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Hawida Araf
photo by Rhonda Spivak

Howard Davidson
photo by Rhonda Spivak

Daniel Thau Eleff, Howard Davidson
photo by Rhonda Spivak


Hawida Araf says Palestinian Right of Return is Inalienable-- No To Jewish State

Report and Comment by Rhonda Spivak, March 16, 2011

About 35 people, including a handful of supporters of Israel and two University of Manitoba staff attended the talk at the U of M given by Hawida Araf, an organizer of the now infamous “Flotilla to Gaza” last May, and a co- founder of the International Solidarity Movement (ISM). Araf, a Palestinian with Israeli and American citizenship was the keynote speaker for Israel Apartheid Week. She also spoke at the University of Winnipeg where she drew a crowd of  80 supporters.
Like every other IAW speaker I have heard, her opening presentation at the  U of M  criticized Israel  in depth, and at length. However, Araf, who is an able communicator, did not in her opening presentations spell out what  it is that she wants  to see happen in the area that is  currently Israel, the West Bank and Gaza. This wasn’t surprising to me, because I have rarely seen an IAW supporter outline their proposed solution in their opening remarks.
Why is this the case? Is it because supporters of a one state solution (which means the destruction of Israel as a state in the region) want to be able to attract less radical students who may support a two state solution, and as such the IAW presenters try to appear to be more moderate?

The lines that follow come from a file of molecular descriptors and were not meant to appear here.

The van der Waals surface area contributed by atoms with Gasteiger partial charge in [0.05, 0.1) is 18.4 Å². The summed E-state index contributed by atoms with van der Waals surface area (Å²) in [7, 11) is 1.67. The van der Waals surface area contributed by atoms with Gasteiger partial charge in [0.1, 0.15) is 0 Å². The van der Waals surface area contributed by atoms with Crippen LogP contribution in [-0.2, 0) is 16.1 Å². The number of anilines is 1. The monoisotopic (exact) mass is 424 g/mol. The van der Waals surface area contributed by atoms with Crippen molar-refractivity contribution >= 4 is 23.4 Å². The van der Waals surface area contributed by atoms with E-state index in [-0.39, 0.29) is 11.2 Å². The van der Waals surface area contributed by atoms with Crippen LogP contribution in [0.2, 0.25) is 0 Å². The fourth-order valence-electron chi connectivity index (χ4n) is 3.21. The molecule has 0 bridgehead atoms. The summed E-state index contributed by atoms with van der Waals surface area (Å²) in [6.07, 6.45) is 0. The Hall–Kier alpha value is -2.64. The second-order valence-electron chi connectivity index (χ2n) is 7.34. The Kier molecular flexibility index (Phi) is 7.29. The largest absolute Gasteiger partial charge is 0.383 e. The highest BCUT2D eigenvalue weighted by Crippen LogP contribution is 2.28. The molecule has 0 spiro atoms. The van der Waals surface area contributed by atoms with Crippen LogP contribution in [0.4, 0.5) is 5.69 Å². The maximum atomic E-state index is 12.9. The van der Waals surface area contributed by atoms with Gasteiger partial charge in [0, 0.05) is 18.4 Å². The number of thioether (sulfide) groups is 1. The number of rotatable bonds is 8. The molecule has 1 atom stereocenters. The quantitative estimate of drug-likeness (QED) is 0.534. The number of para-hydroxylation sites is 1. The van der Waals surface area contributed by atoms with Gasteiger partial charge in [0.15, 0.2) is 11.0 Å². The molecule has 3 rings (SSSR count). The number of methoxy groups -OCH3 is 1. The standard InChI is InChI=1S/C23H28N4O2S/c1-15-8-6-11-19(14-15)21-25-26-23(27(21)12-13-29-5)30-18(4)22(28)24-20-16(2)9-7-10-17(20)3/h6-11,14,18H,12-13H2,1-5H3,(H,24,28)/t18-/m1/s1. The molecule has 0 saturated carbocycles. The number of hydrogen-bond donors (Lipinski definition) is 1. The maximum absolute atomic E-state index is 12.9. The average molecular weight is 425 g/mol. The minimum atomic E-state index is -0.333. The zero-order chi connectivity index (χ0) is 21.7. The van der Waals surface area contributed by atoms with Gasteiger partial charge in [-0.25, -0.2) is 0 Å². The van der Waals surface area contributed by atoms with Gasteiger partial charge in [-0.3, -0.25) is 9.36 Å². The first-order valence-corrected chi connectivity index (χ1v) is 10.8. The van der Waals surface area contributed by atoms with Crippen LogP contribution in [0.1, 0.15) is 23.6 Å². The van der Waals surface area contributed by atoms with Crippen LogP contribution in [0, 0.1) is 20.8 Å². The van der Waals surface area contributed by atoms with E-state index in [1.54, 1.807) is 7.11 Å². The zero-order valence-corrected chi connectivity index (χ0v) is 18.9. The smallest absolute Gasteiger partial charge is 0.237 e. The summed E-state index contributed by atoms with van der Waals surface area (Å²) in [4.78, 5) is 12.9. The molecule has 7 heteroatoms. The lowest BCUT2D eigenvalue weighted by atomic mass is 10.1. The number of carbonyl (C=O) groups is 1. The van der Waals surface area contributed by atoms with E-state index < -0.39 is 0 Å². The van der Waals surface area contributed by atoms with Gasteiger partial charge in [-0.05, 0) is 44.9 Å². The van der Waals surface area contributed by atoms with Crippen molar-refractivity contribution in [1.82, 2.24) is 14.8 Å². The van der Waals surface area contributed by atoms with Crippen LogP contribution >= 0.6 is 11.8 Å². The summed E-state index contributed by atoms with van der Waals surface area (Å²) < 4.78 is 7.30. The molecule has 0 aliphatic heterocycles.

Araf is married to Adam Shapiro, who became famous for visiting Yassar Arafat in his Mukatta(government palace) in Ramallah, which was besieged in March 2002 by the IDF. Shapiro has said he doesn’t regard himself as Jewish. 
I asked Araf, what if Israel agreed to go back to the 1967 borders, giving Palestinians a state in the West Bank and Gaza with East Jerusalem as their capital, but   Palestinian refugees and their descendents (which number 7 million approximately) could not return to Israel. Rather, they could  return to the new Palestinian state. Would she accept that? In other words, would she accept the most favourable two state solution possible?
Her answer at first was that “I don’t care if it’s two states or one state or no states,” but then she contradicted that and got to the nub of the issue. She said that “A Jewish state and a Palestinian state does not guarantee the right of return for all the Palestinian refugees. The right of return is an inalienable right…” She further clarified that the right of return is an “ individual right,” and “even if I was willing to give it up I could not speak on behalf of others.”
In other words, it became clear that she is advancing the proposition that each family of Palestinian refugees and their descendents (totaling 7 million people) could decide what they wanted to do, meaning that Israel could be over-run by Palestinians such that there would be no state in the region with a majority of Jews in it (the destruction of Israel).
Araf said she could “not accept” having a Jewish state “forever”. She said that that would mean having “a Jewish majority.” She couldn’t accept a Jewish state as that state [Israel] would always want to take steps to ensure its “Jewish majority.”